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  • br High cost of treatment

    2022-09-13


    High cost of treatment was unanimously mentioned by the clin-icians as a significant challenge for the patients they see. Although the National Health Insurance Scheme was supposed to cover all women cancers, the scheme did not realistically cover treatment for breast cancer; hence, patients pay out of pocket for everything related to breast cancer. This pose financial stress which led patients who have no solid financial support to give up on modern medicine.
    “Treatment for breast cancer is very expensive, and the patients have to pay out of pocket for everything because the NHIS is practically not working as claimed. Hence, the cost of medical care, travel cost and cost of living causes the patients to avoid hospital” (Akwasi).
    Clinicians further noted that lack of confidence in the healthcare system led to delay in using it. Misdiagnosis and mismanagement of breast symptom by health practitioners at the first place of care, lack of meaningful diagnostic pathways, lack of skills amongst medical prac-titioners, a limited oncology workforce and negative attitude of some health professionals led patients to lose trust in the modern medicine option. This increases patients’ preference for traditional and spiritual sources of treatment. To illustrate, Adizah shared an experience of one of her patients who presented with metastatic disease in a very bad state. She narrated:
    “The patient and her family told me their reason for the delay. The woman reported to a district hospital within 2 days of symptom dis-covery, but she was told by a clinician that there was nothing wrong with the breast. She was not satisfied because she could feel the lump, hence, she moved to a regional hospital in the national capital city for further consultations, but she was again told that the breast was ok and she was managed on pain killers and RIPA Lysis Buffer for 5 months. She then sought care at a private oncology center when additional symptoms of pain and lymphadenopathy occurred, yet, she was told that her breast was ok and managed on painkillers and antibiotics for close to one year. The breast ulcerated but she stopped the private consultation due to high cost of care and worsening symptoms. Then a family friend directed them to a herbalist where she spent an additional 3 months before reporting to our facility. Even, as a teaching hospital, she spent over 4 months during medical evaluation to get a confirmed pathology report. Most of her la-boratory investigations such as mammography was done at a private facility because, our mammography machine broke down some years back and has not been fixed. Most of our patients go through similar situations”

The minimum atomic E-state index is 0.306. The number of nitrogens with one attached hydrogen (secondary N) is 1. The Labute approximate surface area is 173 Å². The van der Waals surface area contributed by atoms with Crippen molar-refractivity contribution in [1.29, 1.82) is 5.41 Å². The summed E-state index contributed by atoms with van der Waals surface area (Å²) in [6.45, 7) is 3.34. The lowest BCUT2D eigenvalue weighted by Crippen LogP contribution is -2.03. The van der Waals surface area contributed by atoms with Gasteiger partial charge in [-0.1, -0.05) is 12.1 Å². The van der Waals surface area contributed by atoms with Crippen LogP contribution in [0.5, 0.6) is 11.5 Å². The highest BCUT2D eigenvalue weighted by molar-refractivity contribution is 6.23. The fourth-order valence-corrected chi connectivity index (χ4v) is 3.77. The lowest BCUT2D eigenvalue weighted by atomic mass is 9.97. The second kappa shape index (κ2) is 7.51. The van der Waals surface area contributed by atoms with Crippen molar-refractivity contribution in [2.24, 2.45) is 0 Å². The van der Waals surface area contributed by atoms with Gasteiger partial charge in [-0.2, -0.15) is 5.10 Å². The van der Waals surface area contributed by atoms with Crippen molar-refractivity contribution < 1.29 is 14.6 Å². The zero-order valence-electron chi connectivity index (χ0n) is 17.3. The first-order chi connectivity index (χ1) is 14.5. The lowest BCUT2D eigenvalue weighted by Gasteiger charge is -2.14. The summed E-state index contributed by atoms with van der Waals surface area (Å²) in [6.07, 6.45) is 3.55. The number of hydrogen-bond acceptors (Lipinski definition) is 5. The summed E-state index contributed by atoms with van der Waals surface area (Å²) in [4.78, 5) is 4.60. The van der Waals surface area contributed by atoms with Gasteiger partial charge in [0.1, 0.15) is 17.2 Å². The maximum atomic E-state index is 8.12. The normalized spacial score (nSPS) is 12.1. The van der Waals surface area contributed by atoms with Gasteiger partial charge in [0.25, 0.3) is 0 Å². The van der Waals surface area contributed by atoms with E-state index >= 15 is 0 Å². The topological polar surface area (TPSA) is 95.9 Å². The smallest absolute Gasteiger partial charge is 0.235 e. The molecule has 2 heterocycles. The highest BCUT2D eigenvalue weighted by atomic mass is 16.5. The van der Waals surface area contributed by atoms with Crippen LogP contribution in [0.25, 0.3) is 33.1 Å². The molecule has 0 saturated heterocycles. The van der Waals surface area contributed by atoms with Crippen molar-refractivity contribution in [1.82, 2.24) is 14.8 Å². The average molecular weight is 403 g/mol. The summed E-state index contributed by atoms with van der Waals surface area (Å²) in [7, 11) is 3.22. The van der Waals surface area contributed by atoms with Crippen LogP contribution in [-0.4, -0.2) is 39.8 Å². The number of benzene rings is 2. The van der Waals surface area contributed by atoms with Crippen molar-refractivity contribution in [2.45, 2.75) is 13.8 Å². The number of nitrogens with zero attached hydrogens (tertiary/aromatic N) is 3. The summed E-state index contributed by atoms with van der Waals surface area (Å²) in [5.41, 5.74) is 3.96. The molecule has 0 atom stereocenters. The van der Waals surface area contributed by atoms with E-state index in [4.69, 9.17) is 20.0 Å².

All the clinicians recognized an urgent need for an intervention to make women aware of breast cancer, promote prevention and early detection, and enhance the competencies of health professionals in breast cancer diagnosis and management. Further, a model of care for the intervention was proposed. Four sub-themes emerged: integration of awareness and screening initiatives into palliative care services, de-velopment of a model of care, extension of an early detection program into the community and lastly, advocacy among health professionals.  International Journal of Africa Nursing Sciences 11 (2019) 100162
    2.9. Sub-theme # 1: integration of awareness and screening initiatives into palliative care services
    All the clinicians acknowledged the need to initiate awareness and screening services for asymptomatic women through palliative care to promote early detection of the disease. To the clinicians, every disease prevention program will work best if it is integrated into palliative care due to the opportunity of meeting families and the entire community through one patient. For instance, Pat viewed palliative care as a big tool for changing knowledge, attitude and cultural narratives around breast cancer. She shared: